Electromagnetic plane wave background

The macroscopic quantum mechanical effects of the terahertz far fields to the electron wave function are calculated by modeling the wavy nanostructure array as a thin beam splitter and using Eq. 1. The incoming terahertz wave is treated as a superposition of incident plane waves with polarization in the xz plane. Complex reflection and transmission coefficients r0eiφr and t0eiφt imprint phases (φr and φt) and amplitude changes (r0 and t0) on the electromagnetic radiation. The scalar potential is set to zero in Coulomb gauge. A plane wave incident at an angle αTHz and the resulting reflected wave are therefore given in the region z ≤ 0 by the magnetic vector potentials(AzinAxin)=(sin(αTHz )cos(αTHz))E0ωcos(ωtksin(αTHz)xkcos(αTHz)z)(2)(AzrefAxref)=(sin(αTHz)cos(αTHz))r0E0ωcos(ωtksin(αTHz)x+kcos(αTHz)z+φr)(3)

The transmitted wave in the region z > 0 is expressed by(AztransAxtrans)=(sin(αTHz)cos(αTHz))t0E0ωcos(ωtksin(αTHz)xkcos(αTHz)z+φt)(4)

Here, t is time, ω is the angular frequency, E0 is the electric field amplitude, and k is the wave number. The phase shift of the electron wave function is calculated by inserting Eqs. 2 to 4 into Eq. 1. For tracing electron trajectories through the oscillating electromagnetic cycles, we assume parallel paths at an incident angle αe, constant velocity v, a time delay Δt, and spacing of cos(αex. We let the resulting line integrals converge by assuming a slowly decreasing terahertz field strength at ±∞. With the reduced Planck constant ℏ, the elementary charge e,β=vc, and an electron beam diameter much smaller than the terahertz wavelength, the resulting phase shifts of the electron wave function are given byϕABin=eE0ω[sin(αTHzαe)(1βcos(αTHzαe))]cos(ωΔt)(sin(αe)βsin(αTHz))Δx(5)ϕABref=+r0eE0ω[sin(αTHz+αe)(1+βcos(αTHz+αe ))]cos(ωΔt+φr)(sin(αe)βsin(αTHz))Δx(6)ϕABtrans=t0eE0ω[sin(αTHzαe)(1βcos(αTHzαe))]cos(ωΔt+φt)(sin(αe )βsin(αTHz))Δx(7)for the incident, reflected, and transmitted wave. In general, these phase shifts are linear functions of Δx and can therefore lead to global beam deflections, as seen in experiments with metals or dielectrics (24, 25, 46). However, for the experiment’s collinear geometry at normal incidence (αe = αTHz = 0), all phase shifts and the corresponding global deflections vanish independently of Δt and the beam splitting properties of the structure.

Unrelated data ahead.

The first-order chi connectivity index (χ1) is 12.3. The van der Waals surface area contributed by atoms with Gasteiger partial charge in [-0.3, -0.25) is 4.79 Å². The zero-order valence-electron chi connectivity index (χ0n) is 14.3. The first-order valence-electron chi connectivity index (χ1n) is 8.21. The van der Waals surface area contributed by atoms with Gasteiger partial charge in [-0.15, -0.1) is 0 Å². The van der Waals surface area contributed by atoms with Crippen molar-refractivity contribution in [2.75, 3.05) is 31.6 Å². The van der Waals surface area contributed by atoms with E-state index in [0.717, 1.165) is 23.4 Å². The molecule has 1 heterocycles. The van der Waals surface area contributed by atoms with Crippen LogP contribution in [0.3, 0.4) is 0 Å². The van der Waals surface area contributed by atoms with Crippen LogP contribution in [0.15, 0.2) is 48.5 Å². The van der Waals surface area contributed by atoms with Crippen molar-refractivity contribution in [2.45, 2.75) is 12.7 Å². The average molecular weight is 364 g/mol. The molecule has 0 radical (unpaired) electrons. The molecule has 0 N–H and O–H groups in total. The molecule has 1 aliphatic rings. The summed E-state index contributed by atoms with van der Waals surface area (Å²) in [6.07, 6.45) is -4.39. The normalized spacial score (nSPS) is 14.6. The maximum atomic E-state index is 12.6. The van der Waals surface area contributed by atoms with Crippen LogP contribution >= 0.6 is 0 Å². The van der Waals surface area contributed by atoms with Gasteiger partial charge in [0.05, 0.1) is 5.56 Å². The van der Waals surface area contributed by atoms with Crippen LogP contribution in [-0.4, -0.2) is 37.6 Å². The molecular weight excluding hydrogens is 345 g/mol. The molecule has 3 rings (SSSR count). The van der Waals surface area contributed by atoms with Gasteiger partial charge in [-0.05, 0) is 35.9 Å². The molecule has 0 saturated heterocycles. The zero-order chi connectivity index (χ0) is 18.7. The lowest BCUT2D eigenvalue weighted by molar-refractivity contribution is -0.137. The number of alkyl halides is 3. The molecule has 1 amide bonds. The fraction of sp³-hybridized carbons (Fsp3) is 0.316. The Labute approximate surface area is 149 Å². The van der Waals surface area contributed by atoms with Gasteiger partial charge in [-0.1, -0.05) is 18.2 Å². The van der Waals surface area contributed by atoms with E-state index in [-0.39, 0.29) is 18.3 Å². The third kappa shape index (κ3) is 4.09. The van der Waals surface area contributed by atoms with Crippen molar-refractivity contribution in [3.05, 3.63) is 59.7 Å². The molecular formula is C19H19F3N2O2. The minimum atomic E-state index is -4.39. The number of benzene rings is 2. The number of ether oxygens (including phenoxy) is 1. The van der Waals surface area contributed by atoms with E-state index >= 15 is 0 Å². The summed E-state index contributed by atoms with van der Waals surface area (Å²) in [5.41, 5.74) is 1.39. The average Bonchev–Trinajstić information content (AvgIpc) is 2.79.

Noninvasive probing

Excitation is made with a freely propagating electromagnetic pump pulse that impinges onto the sample without distortions. A probing electron passes through the nanostructures’ near field within a time ttrans < 0.3 fs and experiences an electric near field of E < 5 × 106 V/m. The highest energy ΔW that the electron can possibly exchange with potential longitudinal field components is ΔWeEttransv < 0.2 eV, which is about 1012 times smaller than the terahertz pulse energy of 15 nJ that is applied for sample excitation.

SUPPLEMENTARY MATERIALS

Supplementary material for this article is available at http://advances.sciencemag.org/cgi/content/full/6/47/eabc8804/DC1

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REFERENCES AND NOTES

Acknowledgments: We acknowledge preliminary experiments by A. Gliserin and thank F. Krausz for generous support and laboratory infrastructure. Funding: This work was supported by the European Research Council (CoG no. 647771) and the Munich-Centre for Advanced Photonics (MAP). Financial support from the Deutsche Forschungsgemeinschaft (DFG) through CRC 1277, grant no. 314695032 (subproject A05), is gratefully acknowledged. Author contributions: P.B. conceived the experiment. K.J.M. performed the experiments with D.E.’s assistance. K.J.M. analyzed the data. K.J.M. and P.B. devised the theory, and K.J.M. performed the numerical calculations. I.G., C.L., and R.H. designed, produced, and characterized the wavy nanostructures. P.B. and K.J.M. wrote the paper with input from all authors. Competing interests: The authors declare that they have no competing interests. Data and materials availability: All data needed to evaluate the conclusions in the paper are present in the paper and/or the Supplementary Materials. Additional data related to this paper may be requested from the authors.